“This project will test the concept at the next level of detail,” he added. “Moreover, the technologies this consortium is working on could be deployed in most countries once demonstrated, supporting the global move towards greener logistics.”
Overhead charging is being trialled on a number of roads in Germany, including a section of the A5 motorway in the Frankfurt area.
In September this year, German energy sustainability research institute IKEM said that it is conducting research on the potential for overhead power lines to electrify heavy goods transport.
IKEM says that, in the future, this kind of electric road system (ERS) may supplement the charging point network along highways, enabling vehicles to charge even while in motion. The technology is now being tested on several routes in Germany. In parallel, IKEM researchers are investigating the legal and economic issues associated with constructing and operating the overhead line infrastructure.
Giverny Knezevic, a research associate at IKEM’s mobility department who co-authored the recent study, commented: “There are a large number of stakeholders involved in operating ERS, including logistics companies, infrastructure operators and electricity suppliers. In the initial AMELIE project, we examined how to structure the billing processes between stakeholders as efficiently as possible. Based on that information, we produced a stakeholder model, which we’ve elaborated on and reviewed from a legal perspective in AMELIE II.”
Knezevic said that the German government's overall technology path decisions for decarbonising heavy freight transport will be made in the next few years.
She added: "This decision is elementary for the large-scale market ramp-up in Germany. Furthermore, the [ERS] technology needs more acceptance. When I started working on the AMELIE II project, I was a bit sceptical about the technology. But the more I learned about the subject, the more certain I became that this technology represents our best chance to make freight transport climate friendly in the near term. As far as alternative propulsion systems are concerned, green hydrogen has a much better image, but unfortunately, it’s not yet as readily available in the quantities needed."
Siemens is heavily involved in the trialling of HGV charging across Europe. In October this year Siemens Smart Infrastructure announced a strategic partnership with Volta Trucks, the full-electric commercial vehicle manufacturer and services provider, to deliver and scale eMobility charging infrastructure to simplify the transition to fleet electrification.
The companies will jointly seek to deliver turnkey solutions for fleets to transition to zero-emission urban transportation through an end-to-end, integrated and comprehensive feature set around charging, facility upgrading and energy management solutions. The offering will be designed to require minimal upfront investment or technical knowledge.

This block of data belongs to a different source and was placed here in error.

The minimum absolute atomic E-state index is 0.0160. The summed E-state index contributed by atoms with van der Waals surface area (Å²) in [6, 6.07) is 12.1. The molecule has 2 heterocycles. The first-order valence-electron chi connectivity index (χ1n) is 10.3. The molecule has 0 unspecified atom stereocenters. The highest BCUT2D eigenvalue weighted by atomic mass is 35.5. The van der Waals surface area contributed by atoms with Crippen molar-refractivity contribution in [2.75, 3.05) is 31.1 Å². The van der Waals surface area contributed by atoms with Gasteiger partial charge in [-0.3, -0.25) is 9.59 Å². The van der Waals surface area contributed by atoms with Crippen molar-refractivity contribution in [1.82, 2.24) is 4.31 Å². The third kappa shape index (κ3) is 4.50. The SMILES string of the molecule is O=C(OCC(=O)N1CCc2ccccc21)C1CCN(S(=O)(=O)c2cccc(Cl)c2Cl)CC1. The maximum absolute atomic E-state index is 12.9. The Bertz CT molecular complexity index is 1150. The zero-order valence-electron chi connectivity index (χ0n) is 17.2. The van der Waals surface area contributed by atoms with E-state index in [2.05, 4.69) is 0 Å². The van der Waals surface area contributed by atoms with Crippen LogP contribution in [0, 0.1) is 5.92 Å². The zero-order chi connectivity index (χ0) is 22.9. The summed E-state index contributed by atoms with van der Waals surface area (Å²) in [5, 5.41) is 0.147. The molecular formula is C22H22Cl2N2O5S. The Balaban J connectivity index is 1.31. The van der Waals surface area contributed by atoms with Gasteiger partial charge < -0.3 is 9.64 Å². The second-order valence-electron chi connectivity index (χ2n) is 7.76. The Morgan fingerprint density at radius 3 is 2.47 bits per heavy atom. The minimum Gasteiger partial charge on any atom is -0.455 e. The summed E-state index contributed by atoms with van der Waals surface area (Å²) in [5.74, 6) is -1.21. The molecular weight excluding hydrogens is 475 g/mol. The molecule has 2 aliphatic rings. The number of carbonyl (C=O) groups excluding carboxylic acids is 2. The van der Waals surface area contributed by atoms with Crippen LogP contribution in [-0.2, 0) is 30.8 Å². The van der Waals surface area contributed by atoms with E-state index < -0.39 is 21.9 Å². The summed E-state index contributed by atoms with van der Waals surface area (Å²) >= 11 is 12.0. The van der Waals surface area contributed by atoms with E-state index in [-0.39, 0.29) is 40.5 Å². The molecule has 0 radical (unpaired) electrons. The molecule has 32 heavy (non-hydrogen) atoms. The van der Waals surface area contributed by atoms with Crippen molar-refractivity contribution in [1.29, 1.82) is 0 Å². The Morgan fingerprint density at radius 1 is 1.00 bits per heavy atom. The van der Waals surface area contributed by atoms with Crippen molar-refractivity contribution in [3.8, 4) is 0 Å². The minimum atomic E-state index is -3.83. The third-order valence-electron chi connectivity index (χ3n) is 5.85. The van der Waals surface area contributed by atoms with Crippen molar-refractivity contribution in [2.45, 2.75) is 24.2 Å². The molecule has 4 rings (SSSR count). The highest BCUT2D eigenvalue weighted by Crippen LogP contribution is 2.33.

The partnership combines Volta Trucks’ approach to commercial fleet electrification and operational expertise through Truck as a Service, and Siemens’ global experience in software control systems, facility electrification, charging infrastructure, energy management, building equipment and Siemens Financial Services’ - and third parties’ - financing expertise in smart infrastructure projects.
In doing so, it will support Volta Trucks’ customers by providing infrastructure for full electrification aligned with their operational needs.
In June this year, Siemens launched Siemens Xcelerator, a new, open digital business platform featuring a curated portfolio of IoT-enabled hardware and software, a powerful ecosystem of partners, and a marketplace. The objective is to deliver digital solutions for commercial and industrial customers, together with key partners, in an agile, co-creation approach.
Thomas Kiessling, chief technology officer of Siemens Smart Infrastructure, commented: “Through our partnership with Volta Trucks, we intend to co-create Transportation as a Service solutions, and deliver Volta Trucks’ customers higher uptime, a commitment to reliability through performance-based contracts, and reduced energy expenditure. As commercial fleets look to meet sustainability goals and deliver cost effective, robust infrastructure solutions, we are pleased to be able to partner with Volta Trucks.”
The strategic collaboration is designed to lead, and actively manage, customers through the design of their fleet electrification journey. The technical infrastructure of the installations will be overseen by Siemens, including the hardware and software required to operate the charging and power distribution infrastructure for fleets of Volta Zeros, a purpose-built, full-electric 16-ton commercial vehicle, built for safer and more sustainable cities.
Through Siemens’ performance management platform, the partners will aim to continually optimise the entire operation to achieve higher uptime at minimum expenditure. This optimization approach will be powered by advanced analytical and simulation models and considers factors such as fleet duty cycles, charging times, battery life, optimal energy utilization and costs, and asset management.
Essa Al-Saleh, chief executive officer of Volta Trucks, said: “To deliver the electrification of urban logistics at pace and scale, we need operationally efficient electrification infrastructure aligned to the exact requirement of each fleet. In Siemens, we have a world-class partner with the innovative technical solutions our customers will expect. Together, we are confident that our partnership with accelerate the migration to electrification.”